I'd lump D&D and board games in the larger category of tabletop games, but distinct from one another.

Last edited by mrfuji3; 26/04/21 10:56 PM.
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Boardgame is a specific type of tapletop game. D&D and Monopoly are both tapletop games, but only Monopoly is a boardgame.

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I hate to break it to you, but I do not play D&D at all with a board. I used to, but I have found that it slows play down even more with a board. I now play completely with imagination. I tell players what they see, give them options, etc. No board.

So, definitely NOT a board game. It is an RPG. The point is to create a character and put yourself in the role. I would actually say that D&D is more like a choose your own adventure story than a boardgame.

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Originally Posted by GM4Him
I hate to break it to you, but I do not play D&D at all with a board. I used to, but I have found that it slows play down even more with a board. I now play completely with imagination. I tell players what they see, give them options, etc. No board.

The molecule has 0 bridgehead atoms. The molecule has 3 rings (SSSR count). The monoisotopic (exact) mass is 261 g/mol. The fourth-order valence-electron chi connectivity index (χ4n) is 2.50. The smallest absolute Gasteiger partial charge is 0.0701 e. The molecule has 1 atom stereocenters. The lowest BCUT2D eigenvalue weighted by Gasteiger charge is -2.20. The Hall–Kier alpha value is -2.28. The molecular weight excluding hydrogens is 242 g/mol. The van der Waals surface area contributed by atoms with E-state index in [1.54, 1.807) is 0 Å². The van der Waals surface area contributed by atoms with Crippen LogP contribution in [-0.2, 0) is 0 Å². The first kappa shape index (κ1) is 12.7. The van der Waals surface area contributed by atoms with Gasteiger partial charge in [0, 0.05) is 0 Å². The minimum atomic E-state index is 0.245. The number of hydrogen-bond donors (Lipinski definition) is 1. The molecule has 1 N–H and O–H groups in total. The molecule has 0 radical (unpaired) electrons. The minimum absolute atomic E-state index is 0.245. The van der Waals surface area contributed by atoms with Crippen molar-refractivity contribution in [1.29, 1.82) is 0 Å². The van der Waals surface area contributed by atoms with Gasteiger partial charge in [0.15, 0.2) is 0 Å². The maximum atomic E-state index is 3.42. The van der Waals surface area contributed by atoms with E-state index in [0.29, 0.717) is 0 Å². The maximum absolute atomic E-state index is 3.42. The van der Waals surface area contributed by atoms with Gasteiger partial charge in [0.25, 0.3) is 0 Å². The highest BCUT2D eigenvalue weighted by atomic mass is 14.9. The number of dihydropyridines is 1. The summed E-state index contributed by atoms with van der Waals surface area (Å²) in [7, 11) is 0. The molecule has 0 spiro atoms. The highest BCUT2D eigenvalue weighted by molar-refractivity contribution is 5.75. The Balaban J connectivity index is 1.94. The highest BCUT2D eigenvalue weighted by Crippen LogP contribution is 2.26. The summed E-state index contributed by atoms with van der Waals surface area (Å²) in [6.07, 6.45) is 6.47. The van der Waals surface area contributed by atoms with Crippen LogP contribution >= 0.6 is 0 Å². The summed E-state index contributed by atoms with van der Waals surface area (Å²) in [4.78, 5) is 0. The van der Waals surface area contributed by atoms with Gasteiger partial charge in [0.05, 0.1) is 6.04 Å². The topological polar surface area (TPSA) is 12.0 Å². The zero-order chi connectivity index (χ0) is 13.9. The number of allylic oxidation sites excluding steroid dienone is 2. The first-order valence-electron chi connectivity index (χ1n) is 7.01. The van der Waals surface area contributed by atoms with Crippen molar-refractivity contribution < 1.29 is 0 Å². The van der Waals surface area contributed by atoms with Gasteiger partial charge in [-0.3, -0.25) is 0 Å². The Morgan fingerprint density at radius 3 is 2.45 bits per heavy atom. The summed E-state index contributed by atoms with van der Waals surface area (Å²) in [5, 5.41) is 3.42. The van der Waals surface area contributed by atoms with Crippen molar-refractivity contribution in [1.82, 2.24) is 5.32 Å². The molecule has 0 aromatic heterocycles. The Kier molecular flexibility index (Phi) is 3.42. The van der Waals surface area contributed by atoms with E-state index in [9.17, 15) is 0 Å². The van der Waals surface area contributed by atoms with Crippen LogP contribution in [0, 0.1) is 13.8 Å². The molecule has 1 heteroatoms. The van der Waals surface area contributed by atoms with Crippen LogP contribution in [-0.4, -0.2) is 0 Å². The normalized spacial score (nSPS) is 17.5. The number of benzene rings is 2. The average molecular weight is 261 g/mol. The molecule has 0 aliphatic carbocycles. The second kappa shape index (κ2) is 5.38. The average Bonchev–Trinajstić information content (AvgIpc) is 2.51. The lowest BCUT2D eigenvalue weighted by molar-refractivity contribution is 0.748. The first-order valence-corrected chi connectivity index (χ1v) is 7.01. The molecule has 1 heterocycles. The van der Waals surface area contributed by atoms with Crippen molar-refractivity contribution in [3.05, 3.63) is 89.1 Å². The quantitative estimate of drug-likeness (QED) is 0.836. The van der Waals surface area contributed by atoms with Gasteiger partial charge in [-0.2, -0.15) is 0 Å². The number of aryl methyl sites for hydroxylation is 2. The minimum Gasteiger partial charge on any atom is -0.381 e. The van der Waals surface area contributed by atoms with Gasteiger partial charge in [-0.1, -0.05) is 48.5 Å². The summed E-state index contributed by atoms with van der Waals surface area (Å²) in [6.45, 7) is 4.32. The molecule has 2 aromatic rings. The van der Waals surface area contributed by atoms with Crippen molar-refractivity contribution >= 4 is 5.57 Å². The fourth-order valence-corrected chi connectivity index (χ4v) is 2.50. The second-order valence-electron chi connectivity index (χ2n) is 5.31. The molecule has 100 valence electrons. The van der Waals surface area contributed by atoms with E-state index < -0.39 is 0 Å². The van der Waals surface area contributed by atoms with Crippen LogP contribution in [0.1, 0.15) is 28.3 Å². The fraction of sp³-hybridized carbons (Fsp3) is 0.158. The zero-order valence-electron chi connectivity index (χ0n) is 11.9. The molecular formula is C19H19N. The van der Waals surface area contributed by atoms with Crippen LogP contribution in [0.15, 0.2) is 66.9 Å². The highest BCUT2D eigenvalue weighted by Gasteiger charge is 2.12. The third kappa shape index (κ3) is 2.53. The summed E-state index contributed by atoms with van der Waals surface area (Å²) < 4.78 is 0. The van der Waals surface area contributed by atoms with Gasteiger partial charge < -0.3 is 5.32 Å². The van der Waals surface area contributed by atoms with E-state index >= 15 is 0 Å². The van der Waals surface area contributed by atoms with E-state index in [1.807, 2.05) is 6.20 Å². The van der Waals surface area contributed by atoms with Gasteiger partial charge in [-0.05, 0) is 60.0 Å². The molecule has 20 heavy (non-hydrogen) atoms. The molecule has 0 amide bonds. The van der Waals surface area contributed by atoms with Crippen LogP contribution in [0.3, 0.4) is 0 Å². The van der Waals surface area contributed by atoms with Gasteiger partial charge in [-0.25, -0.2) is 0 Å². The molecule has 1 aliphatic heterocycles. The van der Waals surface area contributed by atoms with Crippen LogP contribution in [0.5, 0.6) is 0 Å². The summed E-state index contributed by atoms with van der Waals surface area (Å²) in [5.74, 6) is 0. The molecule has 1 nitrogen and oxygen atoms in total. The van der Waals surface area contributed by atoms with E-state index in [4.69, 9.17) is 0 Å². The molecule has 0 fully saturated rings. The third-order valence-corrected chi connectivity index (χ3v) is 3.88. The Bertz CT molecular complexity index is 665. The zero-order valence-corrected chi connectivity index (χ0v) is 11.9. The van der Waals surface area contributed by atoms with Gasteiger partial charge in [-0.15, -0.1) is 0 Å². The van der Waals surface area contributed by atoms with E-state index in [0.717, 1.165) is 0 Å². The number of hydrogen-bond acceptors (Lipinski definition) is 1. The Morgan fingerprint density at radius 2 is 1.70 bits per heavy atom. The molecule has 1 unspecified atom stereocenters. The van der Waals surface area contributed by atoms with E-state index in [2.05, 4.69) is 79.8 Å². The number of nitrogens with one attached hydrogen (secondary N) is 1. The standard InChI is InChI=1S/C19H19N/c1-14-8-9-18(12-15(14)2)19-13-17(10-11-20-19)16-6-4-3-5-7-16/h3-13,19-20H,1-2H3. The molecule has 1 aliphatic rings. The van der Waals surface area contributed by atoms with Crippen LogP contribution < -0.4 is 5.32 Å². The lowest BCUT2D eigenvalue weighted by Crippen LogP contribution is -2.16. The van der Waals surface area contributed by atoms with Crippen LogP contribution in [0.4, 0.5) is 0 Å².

So, definitely NOT a board game. It is an RPG. The point is to create a character and put yourself in the role. I would actually say that D&D is more like a choose your own adventure story than a boardgame.

Dude, I hate to break it to you, but just because you choose not to, doesn't mean that a bunch of people do. There is literally a whole industry supporting it. You choose not to with your games, that is cool. I have played both ways, depending on the group, either way could be better. Some people need more visual que, some don't. Some people like to have custom 3D minis printed up that they paint that represents their character, and like to play with more interactive mediums rather than imagination (even though they also are using their imagination).

Some players are DMs don't like using starter kits, or essentials kits. Some do. My whole comment was simply saying, that yes, depending on who you are playing with. Boards, flatscreen play tables, coffee tables set up with blocks to be a dungeon all are used. Also with essential kits they provide them for premade adventures (though usually they are cheap paper maps that fold out on coffee table).

Though DragonSnooz is correct in the definition between a tabletop and a boardgame. The real difference is, D&D is a tabletop, but can use boards, but isn't a "boardgame". So my original sentence of "technically" is wrong. But it is still game that can used a board but overall it is tabletop, and is not a classic boardgame.